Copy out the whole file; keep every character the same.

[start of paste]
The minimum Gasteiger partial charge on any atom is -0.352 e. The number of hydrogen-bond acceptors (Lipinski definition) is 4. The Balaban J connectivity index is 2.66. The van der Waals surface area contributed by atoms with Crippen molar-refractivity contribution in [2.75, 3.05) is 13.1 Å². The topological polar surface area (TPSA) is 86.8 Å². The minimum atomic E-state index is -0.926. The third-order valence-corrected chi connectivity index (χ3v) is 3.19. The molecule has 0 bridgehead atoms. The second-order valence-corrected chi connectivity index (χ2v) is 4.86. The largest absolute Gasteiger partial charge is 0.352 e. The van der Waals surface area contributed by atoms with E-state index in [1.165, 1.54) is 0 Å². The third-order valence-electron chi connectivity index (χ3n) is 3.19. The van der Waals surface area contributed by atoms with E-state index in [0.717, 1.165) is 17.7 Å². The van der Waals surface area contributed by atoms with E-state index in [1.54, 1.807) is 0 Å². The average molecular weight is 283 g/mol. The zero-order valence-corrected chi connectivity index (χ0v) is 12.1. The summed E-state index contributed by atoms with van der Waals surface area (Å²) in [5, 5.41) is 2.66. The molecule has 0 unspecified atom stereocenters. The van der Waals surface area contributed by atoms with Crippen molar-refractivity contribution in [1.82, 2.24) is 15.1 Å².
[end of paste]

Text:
The minimum Gasteiger partial charge on any atom is -0.352 e. The number of hydrogen-bond acceptors (Lipinski definition) is 4. The Balaban J connectivity index is 2.66. The van der Waals surface area contributed by atoms with Crippen molar-refractivity contribution in [2.75, 3.05) is 13.1 Å². The topological polar surface area (TPSA) is 86.8 Å². The minimum atomic E-state index is -0.926. The third-order valence-corrected chi connectivity index (χ3v) is 3.19. The molecule has 0 bridgehead atoms. The second-order valence-corrected chi connectivity index (χ2v) is 4.86. The largest absolute Gasteiger partial charge is 0.352 e. The van der Waals surface area contributed by atoms with E-state index in [1.165, 1.54) is 0 Å². The third-order valence-electron chi connectivity index (χ3n) is 3.19. The van der Waals surface area contributed by atoms with E-state index in [0.717, 1.165) is 17.7 Å². The van der Waals surface area contributed by atoms with E-state index in [1.54, 1.807) is 0 Å². The average molecular weight is 283 g/mol. The zero-order valence-corrected chi connectivity index (χ0v) is 12.1. The summed E-state index contributed by atoms with van der Waals surface area (Å²) in [5, 5.41) is 2.66. The molecule has 0 unspecified atom stereocenters. The van der Waals surface area contributed by atoms with Crippen molar-refractivity contribution in [1.82, 2.24) is 15.1 Å².